Appalachian Dialect

Appalachian Vocabulary Test 123

Mule

It’s time for this month’s Appalachian Vocabulary Test.

I’m sharing a few videos to let you hear the words and phrases. To start the videos click on them.

 

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1. Yanway: that way. “I saw him throw the ball over yanway, but we’ve been a looking for almost a hour and ain’t found it yet.”

 

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2. Yon: yonder; that way. “They’ve built a new road up there just past the barn. It goes yon way all the way to the top of the mountain.”

 

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3. Yuns: all of you. “Yuns should a knowed better! I can’t believe you sit right here and let this happen.”

 

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4. Yuns come: come again. “Yuns come as soon as you get the chance, Momma’s been a missing you for a good long time.”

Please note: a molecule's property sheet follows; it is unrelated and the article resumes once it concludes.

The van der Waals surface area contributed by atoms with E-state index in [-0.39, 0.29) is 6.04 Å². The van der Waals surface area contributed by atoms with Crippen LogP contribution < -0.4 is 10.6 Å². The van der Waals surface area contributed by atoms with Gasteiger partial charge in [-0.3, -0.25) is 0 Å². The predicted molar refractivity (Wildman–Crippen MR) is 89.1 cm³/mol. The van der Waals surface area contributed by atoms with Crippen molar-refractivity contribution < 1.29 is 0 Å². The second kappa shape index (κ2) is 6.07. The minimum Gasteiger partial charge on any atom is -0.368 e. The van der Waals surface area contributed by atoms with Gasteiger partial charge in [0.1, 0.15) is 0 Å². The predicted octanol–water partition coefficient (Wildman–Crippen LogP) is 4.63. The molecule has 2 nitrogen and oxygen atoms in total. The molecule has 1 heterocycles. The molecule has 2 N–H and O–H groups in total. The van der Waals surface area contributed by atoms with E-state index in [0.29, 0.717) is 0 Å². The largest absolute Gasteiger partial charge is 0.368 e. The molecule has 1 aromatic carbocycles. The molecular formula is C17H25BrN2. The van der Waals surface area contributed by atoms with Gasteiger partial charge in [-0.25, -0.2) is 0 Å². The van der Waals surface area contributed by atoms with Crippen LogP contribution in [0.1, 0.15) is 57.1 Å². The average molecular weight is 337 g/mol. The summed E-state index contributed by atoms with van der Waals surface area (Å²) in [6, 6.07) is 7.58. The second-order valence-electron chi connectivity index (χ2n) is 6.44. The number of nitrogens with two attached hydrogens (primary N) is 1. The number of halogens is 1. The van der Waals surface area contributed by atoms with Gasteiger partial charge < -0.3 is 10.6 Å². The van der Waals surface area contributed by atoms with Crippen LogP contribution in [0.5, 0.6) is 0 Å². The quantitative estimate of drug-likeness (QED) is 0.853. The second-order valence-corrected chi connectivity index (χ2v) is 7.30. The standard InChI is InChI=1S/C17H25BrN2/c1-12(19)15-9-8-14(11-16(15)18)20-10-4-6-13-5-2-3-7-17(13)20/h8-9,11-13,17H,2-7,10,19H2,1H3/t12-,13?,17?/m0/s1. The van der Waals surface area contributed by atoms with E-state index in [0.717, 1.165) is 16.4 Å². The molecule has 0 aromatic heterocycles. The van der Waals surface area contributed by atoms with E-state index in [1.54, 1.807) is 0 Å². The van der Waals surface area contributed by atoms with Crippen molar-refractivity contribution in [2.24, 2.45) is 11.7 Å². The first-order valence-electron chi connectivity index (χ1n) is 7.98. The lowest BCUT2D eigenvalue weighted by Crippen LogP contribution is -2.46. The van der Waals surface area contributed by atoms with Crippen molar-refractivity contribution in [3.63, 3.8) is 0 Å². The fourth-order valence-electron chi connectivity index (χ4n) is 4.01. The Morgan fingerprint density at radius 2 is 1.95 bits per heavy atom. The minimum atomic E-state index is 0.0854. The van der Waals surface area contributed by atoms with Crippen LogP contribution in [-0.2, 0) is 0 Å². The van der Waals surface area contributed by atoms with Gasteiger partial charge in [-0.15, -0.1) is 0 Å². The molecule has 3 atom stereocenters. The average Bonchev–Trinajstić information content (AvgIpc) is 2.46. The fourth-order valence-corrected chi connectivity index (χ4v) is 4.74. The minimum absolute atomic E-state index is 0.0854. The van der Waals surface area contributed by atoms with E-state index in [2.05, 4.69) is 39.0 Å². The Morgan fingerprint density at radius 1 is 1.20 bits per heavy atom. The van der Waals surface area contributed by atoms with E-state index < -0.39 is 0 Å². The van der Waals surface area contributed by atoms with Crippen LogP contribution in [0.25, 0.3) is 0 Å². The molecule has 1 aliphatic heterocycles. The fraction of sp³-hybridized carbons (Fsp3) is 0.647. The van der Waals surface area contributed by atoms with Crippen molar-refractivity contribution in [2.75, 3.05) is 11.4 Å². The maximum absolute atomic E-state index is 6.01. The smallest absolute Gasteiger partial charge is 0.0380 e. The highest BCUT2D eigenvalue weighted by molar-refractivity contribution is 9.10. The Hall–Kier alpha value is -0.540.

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5. Yieldy: productive land. “I’m telling you that land is yieldy! He grows more in that small patch than most people do in a big garden.”

All of this month’s words are beyond common to me except yieldy, I’ve never heard it used.

Hope you’ll leave a comment and let me know how you did on the test.

Tipper

Appalachian Cooking Class details

Come cook with me!

MOUNTAIN FLAVORS – TRADITIONAL APPALACHIAN COOKING
Location: John C. Campbell Folk School – Brasstown, NC
Date: Sunday, June 23 – Saturday, June 29, 2019
Instructors: Carolyn Anderson, Tipper Pressley

Experience the traditional Appalachian method of cooking, putting up, and preserving the bounty from nature’s garden. Receive hands-on training to make and process a variety of jellies, jams, and pickles for winter eating. You’ll also learn the importance of dessert in Appalachian culture and discover how to easily make the fanciest of traditional cakes. Completing this week of cultural foods, a day of bread making will produce biscuits and cornbread. All levels welcome.